By Emil Danielyan
President Serzh Sarkisian praised Armenia’s close energy ties with Russia at the weekend after attending a meeting in Moscow of representatives of countries buying Russian natural gas.
The meeting discussed Russia’s bitter gas dispute with Ukraine and the resulting disruption in Russian gas supplies to Europe. Sarkisian held talks with Russian President Dmitry Medvedev later on Saturday.
In his opening remarks released by the Kremlin, Medvedev noted with satisfaction that Russian-Armenian relations is a “more comfortable” subject for Moscow than its gas dealings with Ukraine. He described Armenia as a “reliable strategic partner of Russia.”
“I think Armenia’s example is a really good example,” replied Sarkisian. “I said today and will repeat now that despite the fact that the price of gas [for Armenia] has been raised in the last two or three years, our gas consumption has increased twofold. We have no problems, and God willing, this will remain the case.”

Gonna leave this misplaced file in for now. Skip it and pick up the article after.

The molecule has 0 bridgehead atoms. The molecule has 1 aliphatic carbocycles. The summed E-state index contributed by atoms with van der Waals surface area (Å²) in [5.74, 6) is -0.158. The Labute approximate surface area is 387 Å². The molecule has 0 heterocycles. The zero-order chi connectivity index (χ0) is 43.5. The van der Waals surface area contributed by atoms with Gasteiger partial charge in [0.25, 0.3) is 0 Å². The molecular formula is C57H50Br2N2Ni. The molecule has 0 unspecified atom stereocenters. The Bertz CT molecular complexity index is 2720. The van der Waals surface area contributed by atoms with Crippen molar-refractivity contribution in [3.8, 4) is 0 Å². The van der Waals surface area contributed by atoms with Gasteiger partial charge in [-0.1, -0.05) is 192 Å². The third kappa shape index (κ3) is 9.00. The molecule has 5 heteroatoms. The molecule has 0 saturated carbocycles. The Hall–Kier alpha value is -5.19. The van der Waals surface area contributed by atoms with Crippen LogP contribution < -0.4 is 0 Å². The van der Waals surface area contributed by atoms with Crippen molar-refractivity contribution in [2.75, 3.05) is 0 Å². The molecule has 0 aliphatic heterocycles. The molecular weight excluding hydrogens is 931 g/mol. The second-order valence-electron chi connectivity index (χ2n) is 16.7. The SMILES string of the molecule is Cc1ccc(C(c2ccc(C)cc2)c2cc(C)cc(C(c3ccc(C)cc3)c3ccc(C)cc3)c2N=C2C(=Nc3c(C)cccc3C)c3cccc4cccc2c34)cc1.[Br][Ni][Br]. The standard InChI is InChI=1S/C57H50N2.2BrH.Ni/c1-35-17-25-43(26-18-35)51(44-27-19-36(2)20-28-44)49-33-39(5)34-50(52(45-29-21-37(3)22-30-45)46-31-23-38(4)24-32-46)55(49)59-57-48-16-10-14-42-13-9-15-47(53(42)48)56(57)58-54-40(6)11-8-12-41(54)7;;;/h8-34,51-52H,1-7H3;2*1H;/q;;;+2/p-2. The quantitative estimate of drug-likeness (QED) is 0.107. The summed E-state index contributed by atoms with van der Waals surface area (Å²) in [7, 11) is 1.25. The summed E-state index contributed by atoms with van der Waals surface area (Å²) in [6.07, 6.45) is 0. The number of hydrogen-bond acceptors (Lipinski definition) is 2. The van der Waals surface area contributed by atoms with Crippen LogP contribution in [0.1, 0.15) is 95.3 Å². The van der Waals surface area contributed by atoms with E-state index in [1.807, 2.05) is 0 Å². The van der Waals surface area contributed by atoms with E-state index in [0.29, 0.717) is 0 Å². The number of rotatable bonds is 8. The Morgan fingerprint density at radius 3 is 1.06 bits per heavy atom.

Armenia currently pays $110 per thousand cubic meters of Russian gas it imports via neighboring Georgia. Under an agreement signed by the Armenian government with Russia’s Gazprom monopoly in September, the price will rise to $154 per thousand cubic from next April and on to $200 a year later. That tariff will still be well below the prices which are paid by European Union countries and which the Russians want to set for Ukraine.
Gazprom charged Armenia only $55 until an April 2006 agreement with Yerevan that left it in control of more Armenian energy assets. The controversial swap deal allowed the Armenian government to keep the gas price for local households and corporate consumers.
Use of natural has grown dramatically in Armenia over the past decade parallel to the reconstruction of the country’s gas distribution infrastructure, which had fallen into disrepair following the collapse of the Soviet Union. Gazprom has a controlling share in the company that owns that infrastructure.
(Armenian presidential press service photo)